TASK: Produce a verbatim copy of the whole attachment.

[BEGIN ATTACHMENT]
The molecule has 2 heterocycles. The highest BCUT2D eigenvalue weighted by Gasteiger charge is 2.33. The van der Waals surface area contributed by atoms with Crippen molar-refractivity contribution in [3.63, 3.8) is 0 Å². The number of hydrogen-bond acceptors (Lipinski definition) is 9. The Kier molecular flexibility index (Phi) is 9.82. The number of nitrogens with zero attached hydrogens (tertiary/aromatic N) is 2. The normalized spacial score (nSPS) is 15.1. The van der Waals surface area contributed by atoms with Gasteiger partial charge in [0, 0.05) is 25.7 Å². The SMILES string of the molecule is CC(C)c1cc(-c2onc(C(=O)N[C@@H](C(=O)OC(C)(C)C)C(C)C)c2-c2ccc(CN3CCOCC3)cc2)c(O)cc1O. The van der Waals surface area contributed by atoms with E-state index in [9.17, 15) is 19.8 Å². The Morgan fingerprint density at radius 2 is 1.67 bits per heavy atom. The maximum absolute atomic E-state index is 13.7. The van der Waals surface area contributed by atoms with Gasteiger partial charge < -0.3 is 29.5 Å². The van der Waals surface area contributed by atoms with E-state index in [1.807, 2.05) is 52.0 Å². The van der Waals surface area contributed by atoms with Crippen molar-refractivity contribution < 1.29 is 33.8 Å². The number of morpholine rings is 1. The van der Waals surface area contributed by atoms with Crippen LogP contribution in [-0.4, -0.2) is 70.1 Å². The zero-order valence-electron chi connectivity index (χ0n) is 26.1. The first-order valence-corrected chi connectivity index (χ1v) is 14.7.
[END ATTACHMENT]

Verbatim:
The molecule has 2 heterocycles. The highest BCUT2D eigenvalue weighted by Gasteiger charge is 2.33. The van der Waals surface area contributed by atoms with Crippen molar-refractivity contribution in [3.63, 3.8) is 0 Å². The number of hydrogen-bond acceptors (Lipinski definition) is 9. The Kier molecular flexibility index (Phi) is 9.82. The number of nitrogens with zero attached hydrogens (tertiary/aromatic N) is 2. The normalized spacial score (nSPS) is 15.1. The van der Waals surface area contributed by atoms with Gasteiger partial charge in [0, 0.05) is 25.7 Å². The SMILES string of the molecule is CC(C)c1cc(-c2onc(C(=O)N[C@@H](C(=O)OC(C)(C)C)C(C)C)c2-c2ccc(CN3CCOCC3)cc2)c(O)cc1O. The van der Waals surface area contributed by atoms with E-state index in [9.17, 15) is 19.8 Å². The Morgan fingerprint density at radius 2 is 1.67 bits per heavy atom. The maximum absolute atomic E-state index is 13.7. The van der Waals surface area contributed by atoms with Gasteiger partial charge < -0.3 is 29.5 Å². The van der Waals surface area contributed by atoms with E-state index in [1.807, 2.05) is 52.0 Å². The van der Waals surface area contributed by atoms with Crippen molar-refractivity contribution < 1.29 is 33.8 Å². The number of morpholine rings is 1. The van der Waals surface area contributed by atoms with Crippen LogP contribution in [-0.4, -0.2) is 70.1 Å². The zero-order valence-electron chi connectivity index (χ0n) is 26.1. The first-order valence-corrected chi connectivity index (χ1v) is 14.7.